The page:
Shining a light on agricultural research that has implications for fighting cancer, Agriculture Secretary Tom Vilsack today visited The Ohio State University's (OSU) Center for Advanced Functional Foods Research and Entrepreneurship (CAFFRE), where researchers are studying the development of novel functional foods and components that offer impressive benefits to health. Vilsack's visit coincides with the celebration of the 150th anniversary of the founding of the land grant university system with the signing of the Morrill Act of 1862.
"Many people do not understand the contributions to human health that agricultural research makes," said Vilsack. "But here at Ohio State, there are many vivid examples showcasing the essential role agricultural research plays in solving some of the world's most pressing health problems, all while building and revitalizing rural America."
CAFFRE researchers recently used a $1,275,000 USDA grant to develop a soy‐fortified tomato juice that could potentially benefit prostate cancer patients. They also are conducting clinical trials to study the impact of raspberries and a soy bread on certain cancers. Ohio State's business partners joined Vilsack to discuss how the research is making its way from crops to the clinic to the consumer.
USDA partners with Ohio State on a wide variety of food and agricultural research that provides an important investment in the Columbus community and beyond. Currently, OSU has 67 active research and integrated grants competitively awarded through USDA's National Institute of Food and Agriculture (NIFA), funded at more than $28.5 million. OSU regularly receives annual capacity building allocations to fund agricultural research and extension. In federal fiscal year 2012, the institution received over $13 million in extension formula dollars and over $8 million in formula research dollars from USDA/NIFA.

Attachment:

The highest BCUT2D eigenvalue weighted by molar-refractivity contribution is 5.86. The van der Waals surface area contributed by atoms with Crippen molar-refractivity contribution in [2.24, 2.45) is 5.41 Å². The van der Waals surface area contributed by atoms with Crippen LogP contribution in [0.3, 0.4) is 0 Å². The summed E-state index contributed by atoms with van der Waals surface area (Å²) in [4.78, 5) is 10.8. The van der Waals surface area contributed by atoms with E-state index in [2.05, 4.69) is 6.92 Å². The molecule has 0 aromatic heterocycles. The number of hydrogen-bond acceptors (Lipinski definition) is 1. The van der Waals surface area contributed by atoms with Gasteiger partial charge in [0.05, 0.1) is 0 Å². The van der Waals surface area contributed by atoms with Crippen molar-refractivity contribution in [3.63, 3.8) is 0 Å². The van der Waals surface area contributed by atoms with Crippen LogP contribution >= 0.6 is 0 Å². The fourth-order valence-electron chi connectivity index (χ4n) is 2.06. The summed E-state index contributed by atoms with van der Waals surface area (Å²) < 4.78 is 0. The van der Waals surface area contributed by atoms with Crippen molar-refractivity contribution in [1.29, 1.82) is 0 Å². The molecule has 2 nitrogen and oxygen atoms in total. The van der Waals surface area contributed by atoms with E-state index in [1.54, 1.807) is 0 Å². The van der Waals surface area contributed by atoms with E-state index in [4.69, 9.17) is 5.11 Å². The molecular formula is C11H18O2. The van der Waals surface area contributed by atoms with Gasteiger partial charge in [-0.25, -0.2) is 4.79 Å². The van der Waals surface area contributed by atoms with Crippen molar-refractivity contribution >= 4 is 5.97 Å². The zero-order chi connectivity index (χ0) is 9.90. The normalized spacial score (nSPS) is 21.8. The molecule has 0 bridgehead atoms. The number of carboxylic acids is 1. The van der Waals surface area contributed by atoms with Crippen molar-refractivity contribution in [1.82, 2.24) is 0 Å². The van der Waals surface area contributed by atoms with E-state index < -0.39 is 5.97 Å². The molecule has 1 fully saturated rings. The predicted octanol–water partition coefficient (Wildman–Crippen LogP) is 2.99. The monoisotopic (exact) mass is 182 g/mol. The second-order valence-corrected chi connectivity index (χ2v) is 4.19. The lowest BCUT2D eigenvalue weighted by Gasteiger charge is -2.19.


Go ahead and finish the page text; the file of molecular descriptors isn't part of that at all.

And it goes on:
NIFA's flagship competitive grants program established under the 2008 Farm Bill is the Agriculture and Food Research Initiative (AFRI). AFRI makes awards in five challenge areas--childhood obesity prevention, global food security, climate variability, food safety, and sustainable bioenergy--and through foundational and fellowship programs. The AFRI challenge areas will continue to support societal challenge areas where research, education, and extension can achieve significant and measurable outcomes. Examples of grants recently awarded to OSU scientists are:
OSU food scientists are working to increase the absorption of antioxidants by the human body. By encapsulating the antioxidants in plant-based polymers, the researchers will create micro particles that can be broken down in the gastrointestinal tract. This award totaled approximately $500,000 and will be conducted over 3 years.
OSU researchers are using Hatch Act funds to study new and emerging intestinal diseases in swine and cattle. The scientists developed a real-time tool that can detect St. Valerian-like viruses in swine. This information can help prevent the spread of the disease to animals in other regions or even to humans.
Through federal funding and leadership for research, education and extension programs, USDA NIFA focuses on investing in science and solving critical issues impacting people's daily lives and the nation's future.
Today, the U.S. Department of Agriculture partners with more than 100 state colleges and universities who in turn have graduated more than 20 million students; produced countless scientific breakthroughs; vastly increased agricultural productivity; and improved the lives of people everywhere.